Autumn grown cauliflower is abundant at the farm and will continue to grow throughout the winter months. This recipe is comfort food at its best – slow and cathartic to cook, and warming to eat. It is a vegetarian recipe, but bacon, pancetta or ham could easily be added.
Best cooked and eaten with a clean white like Fiano or a light Southern Highland pinot noir.
1 brown onion diced
Head of cauliflower (chopped)
6 cups of chicken stock
1 cup of arborio or carnaroli rice
100gms of taleggio cheese (or if not available brie or camembert can be substituted
1 cup of white wine
Good handful of grated parmesan
- Pre-heat oven to 180c
- 15 mins before you start the risotto, toss half the cauliflower in olive oil and salt and pepper and roast for 25-30 mins. The cauliflower should be brown but not burnt.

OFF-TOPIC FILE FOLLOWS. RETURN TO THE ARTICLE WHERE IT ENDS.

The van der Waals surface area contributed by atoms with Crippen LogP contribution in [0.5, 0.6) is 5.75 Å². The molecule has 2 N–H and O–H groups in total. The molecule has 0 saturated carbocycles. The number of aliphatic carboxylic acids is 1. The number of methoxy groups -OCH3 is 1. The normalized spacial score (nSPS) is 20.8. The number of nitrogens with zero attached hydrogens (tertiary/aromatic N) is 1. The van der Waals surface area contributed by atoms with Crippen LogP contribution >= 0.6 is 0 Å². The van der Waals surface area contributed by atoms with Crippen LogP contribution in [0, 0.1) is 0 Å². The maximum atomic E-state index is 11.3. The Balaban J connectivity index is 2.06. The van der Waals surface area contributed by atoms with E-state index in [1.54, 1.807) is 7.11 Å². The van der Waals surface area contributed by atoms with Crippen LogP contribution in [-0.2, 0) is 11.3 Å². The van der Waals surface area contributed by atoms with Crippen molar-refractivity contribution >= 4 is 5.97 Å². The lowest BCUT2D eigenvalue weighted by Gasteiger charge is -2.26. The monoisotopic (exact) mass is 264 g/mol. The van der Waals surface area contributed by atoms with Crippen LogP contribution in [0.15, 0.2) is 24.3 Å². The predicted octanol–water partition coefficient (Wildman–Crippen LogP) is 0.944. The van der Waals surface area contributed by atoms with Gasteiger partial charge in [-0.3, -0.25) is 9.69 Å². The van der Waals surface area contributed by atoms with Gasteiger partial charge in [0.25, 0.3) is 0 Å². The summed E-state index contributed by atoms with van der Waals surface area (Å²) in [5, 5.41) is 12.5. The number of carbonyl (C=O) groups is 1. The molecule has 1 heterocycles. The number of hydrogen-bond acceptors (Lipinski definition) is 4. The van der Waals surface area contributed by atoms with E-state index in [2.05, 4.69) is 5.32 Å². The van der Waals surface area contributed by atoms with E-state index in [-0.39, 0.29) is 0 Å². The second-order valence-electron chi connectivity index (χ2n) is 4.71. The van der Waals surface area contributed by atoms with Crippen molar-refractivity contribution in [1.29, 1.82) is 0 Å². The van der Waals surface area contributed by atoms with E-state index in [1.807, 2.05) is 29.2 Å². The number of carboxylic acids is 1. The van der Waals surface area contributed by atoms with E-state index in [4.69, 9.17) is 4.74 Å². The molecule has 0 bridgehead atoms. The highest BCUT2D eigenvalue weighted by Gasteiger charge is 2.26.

- Gently fry the onions and thyme in some olive oil and a good knob of butter.
- When onions are translucent add rice and other half of the chopped cauliflower. Stir for 2 – 3 mins to coat.
- Add wine and simmer for until reduced by half.
- Add stock, a ladle at a time, stirring until stock is absorbed. Slow and steady at this stage with a glass of wine in one hand and wooden sppon in the next.
- Continue with remaining stock until rice is al’dente and stock is absorbed (this will take 20-25 minutes).
- The finishing touch is to turn off the heat – put the chopped taleggio cheese, parmesan and a knob of butter ontop of the risotto and put a lid on.
- Let is set for 5 mins and then stir the melted butter and cheese through the risotto as well as the roasted cauliflower before serving.
Albeit treated as a weed and nuisance in the paddock, the dark sweet fruit from our blackberry trees makes excellent jam in the kitchen. This is best served on hot, buttery toast with a cup of coffee.
500gms of blackberries
500gm of jam sugar
1. Place two small plates in the freezer.